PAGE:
Hark! Folks Not Running for President in 2020

Andrew Donaldson

Born and raised in West Virginia, Andrew has since lived and traveled around the world several times over. Though frequently writing about politics out of a sense of duty and love of country, most of the time he would prefer discussions on history, culture, occasionally nerding on aviation, and his amateur foodie tendencies. He can usually be found misspelling/misusing words on Twitter @four4thefire and his writing website Yonder and Home. Andrew is the host of Heard Tell podcast.

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40 Responses

  1. Saul Degraw says:

    Sherrod Brown also announced he is not running.Report

  2. Jaybird says:

    Uncle Joe demonstrates the whole tension that exists with the Primary thing.

    I think he could win the election.
    I don’t think he could win the primary.Report

  3. Tracy Downey says:

    Brown’s decision to not run means Biden will. Same reason why Bloomberg is bowing out. There are zero contenders on the Democratsside that can beat Trump except Klobuchar. But with all the mean boss stories coming out, its clears certain vindictive, non- democrat is playing dirty to eliminate his biggest competition. I think Biden is waiting on O’Rourke. But I already made this prediction: without Biden Trump will win re election as long as democrats move further to the left, the obscene, dig deep into their own heels to defend anti-Semitism… Too extreme, and they’ve abandoned the center and independents.Report

    • Stillwater in reply to Tracy Downey says:

      There are zero contenders on the Democratsside that can beat Trump except Klobuchar.

      I think there are others (Hickenlooper, Inslee) but that Klobuchar is the only candidate (prospective or declared) who can both win the primary and beat Trump. So basically I agree with you. The problem Dems have right now is that they're on a trajectory set to nominate someone who large chunks of the Democratic base will actively dislike. (Similar to last election cycle…)Report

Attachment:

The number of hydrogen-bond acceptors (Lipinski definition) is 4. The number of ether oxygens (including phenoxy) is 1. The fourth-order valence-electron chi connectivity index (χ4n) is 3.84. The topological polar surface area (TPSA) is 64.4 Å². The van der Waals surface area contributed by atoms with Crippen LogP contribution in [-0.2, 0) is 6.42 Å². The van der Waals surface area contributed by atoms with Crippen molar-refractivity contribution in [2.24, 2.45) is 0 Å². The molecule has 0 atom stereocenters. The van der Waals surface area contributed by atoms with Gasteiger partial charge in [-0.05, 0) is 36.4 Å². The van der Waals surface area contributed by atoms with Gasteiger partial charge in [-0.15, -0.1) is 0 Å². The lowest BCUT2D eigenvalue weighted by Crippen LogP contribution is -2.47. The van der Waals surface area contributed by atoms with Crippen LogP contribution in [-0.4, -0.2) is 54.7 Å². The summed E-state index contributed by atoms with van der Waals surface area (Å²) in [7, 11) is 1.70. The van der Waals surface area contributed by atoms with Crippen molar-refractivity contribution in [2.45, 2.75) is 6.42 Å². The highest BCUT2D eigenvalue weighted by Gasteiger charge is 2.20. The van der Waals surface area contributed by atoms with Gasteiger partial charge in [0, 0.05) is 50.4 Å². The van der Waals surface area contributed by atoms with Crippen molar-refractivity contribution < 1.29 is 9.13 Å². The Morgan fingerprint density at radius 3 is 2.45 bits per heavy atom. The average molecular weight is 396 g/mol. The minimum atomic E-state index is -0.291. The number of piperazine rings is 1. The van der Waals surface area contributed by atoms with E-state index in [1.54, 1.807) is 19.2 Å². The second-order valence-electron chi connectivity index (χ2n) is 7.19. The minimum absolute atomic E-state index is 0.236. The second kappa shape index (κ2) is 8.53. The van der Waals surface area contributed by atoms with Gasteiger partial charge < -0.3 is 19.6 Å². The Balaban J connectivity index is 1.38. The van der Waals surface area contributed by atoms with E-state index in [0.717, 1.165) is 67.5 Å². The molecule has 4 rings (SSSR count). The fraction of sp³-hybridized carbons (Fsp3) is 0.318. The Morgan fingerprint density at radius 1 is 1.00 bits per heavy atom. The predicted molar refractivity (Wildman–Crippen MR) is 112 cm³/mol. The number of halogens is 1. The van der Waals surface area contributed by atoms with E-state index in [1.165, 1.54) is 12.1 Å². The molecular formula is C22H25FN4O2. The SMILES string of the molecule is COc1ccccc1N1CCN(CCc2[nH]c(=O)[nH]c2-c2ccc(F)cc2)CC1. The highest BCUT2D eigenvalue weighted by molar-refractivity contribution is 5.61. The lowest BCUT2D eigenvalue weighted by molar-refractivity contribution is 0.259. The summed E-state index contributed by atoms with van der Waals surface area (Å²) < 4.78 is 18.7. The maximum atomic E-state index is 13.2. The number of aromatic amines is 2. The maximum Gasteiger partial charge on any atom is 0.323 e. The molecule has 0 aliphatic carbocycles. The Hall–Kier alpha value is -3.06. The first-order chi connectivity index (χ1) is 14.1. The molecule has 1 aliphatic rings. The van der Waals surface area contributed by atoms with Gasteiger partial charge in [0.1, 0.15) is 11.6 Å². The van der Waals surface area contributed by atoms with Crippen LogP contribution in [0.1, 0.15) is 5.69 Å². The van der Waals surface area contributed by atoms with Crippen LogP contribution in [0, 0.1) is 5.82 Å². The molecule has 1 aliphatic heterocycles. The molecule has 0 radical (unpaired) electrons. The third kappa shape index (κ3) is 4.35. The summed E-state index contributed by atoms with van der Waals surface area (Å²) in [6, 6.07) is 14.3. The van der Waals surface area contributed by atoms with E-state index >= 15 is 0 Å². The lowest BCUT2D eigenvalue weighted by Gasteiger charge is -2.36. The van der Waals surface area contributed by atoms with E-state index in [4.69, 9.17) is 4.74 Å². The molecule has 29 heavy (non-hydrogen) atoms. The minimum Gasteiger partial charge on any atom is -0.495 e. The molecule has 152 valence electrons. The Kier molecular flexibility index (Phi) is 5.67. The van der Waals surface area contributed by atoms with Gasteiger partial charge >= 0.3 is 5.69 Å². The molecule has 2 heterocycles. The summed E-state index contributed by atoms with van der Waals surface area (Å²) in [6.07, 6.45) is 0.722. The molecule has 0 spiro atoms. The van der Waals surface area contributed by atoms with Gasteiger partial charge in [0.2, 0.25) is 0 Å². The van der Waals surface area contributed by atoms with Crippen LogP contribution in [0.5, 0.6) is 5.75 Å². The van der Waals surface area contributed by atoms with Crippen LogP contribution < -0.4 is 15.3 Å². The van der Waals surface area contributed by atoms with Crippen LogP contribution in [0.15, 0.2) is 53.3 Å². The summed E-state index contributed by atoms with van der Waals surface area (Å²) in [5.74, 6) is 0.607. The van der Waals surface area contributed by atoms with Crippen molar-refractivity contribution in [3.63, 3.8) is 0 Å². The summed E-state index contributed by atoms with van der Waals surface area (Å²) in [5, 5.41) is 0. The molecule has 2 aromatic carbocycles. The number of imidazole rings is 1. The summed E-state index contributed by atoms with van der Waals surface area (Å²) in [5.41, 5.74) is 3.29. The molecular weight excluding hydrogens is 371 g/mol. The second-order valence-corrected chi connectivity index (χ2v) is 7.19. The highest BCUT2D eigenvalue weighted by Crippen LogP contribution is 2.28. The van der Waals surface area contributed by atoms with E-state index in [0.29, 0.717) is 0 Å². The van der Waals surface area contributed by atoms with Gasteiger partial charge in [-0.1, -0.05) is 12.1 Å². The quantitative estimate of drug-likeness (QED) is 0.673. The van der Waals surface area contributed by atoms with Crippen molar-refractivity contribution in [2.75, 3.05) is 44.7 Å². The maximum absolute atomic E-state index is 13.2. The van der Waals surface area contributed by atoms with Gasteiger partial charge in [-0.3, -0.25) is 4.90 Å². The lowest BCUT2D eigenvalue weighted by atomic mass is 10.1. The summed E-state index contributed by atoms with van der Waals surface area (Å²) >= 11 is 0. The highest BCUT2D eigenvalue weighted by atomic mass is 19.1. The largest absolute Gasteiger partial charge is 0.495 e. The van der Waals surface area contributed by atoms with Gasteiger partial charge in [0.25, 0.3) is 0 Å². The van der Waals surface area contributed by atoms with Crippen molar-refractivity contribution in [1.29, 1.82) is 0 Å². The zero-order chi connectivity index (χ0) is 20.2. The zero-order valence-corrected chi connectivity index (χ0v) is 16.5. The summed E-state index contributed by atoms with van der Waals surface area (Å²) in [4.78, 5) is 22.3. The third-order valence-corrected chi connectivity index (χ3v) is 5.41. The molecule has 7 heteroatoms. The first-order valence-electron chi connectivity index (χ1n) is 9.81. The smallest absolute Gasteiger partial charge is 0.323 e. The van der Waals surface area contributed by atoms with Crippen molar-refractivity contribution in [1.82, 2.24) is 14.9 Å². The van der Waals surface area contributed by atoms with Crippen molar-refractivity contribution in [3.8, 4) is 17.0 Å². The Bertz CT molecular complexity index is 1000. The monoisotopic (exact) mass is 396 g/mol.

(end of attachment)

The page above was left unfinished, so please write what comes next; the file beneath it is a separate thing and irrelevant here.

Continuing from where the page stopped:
• greginak in reply to Stillwater says:

        I’m not seeing this. Which of the major contenders will be disliked by most D’s? How does that even equal the clintonhate of last cycle?Report

        • Stillwater in reply to greginak says:

          I didn’t say most Ds, I said big chunks of the Ds.

          Who? Every one of them except Amy K, seems to me.

          Adding: and even she would prolly get pilloried by the progressive left if she ever became the frontrunner…..Report

          • Chip Daniels in reply to Stillwater says:

            Yeah, I’m not seeing a whole lotta Warren hate, or Harris hate, or Gillibrand hate out there.

            What am I missing?Report

            • Saul Degraw in reply to Chip Daniels says:

              You are missing that cranky middle aged white guys will be cranky middle-aged white guys and pretending to know the Democratic Base’s inner thoughts is the god-given right of all armchair pundits.Report

              • Chip Daniels in reply to Saul Degraw says:

                Yeah, I just saw a headline about Bill Maher getting his panties in a bunch about “Social Justice Warriors”.

                It’s like there is this class of white liberals who are unsettled by the new generation of activists like OAC whose vision of a just society is at variance with Maher’s 1970’s National Lampoon vintage.Report

              • Stillwater in reply to Saul Degraw says:

                On the other hand … you two cranky white guys continue to think Hillary was a good candidate. 🙂Report

          • Jaybird in reply to Stillwater says:

            I wouldn’t say that I’ve seen Warren hate as much as I’ve seen Warren cringing.

            As for Harris, I’ve seen a number of people argue that Harris needs to answer for her time as enthusiastic prosecutor (especially prosecuting black males) and the responses to this criticism take the form of “you don’t *REALLY* care about that!” or “no one will ever hate strong black women more than black men”.

            Gillibrand doesn’t suffer from hate but from indifference. (Nate Silver points out that she doesn’t have a single endorsement from the 900+ potential Democratic endorsers.)Report

          • Chip Daniels in reply to Stillwater says:

            Beltway Wisdom: In order to be electable, Democrats need to stand up to Black Lives Matter and not be so fixated on identity.

            Also Beltway Wisdom: In order to be electable, Democrats need to be more sensitive to police oppression of black males.

            OK Then!Report

          • Jaybird in reply to Stillwater says: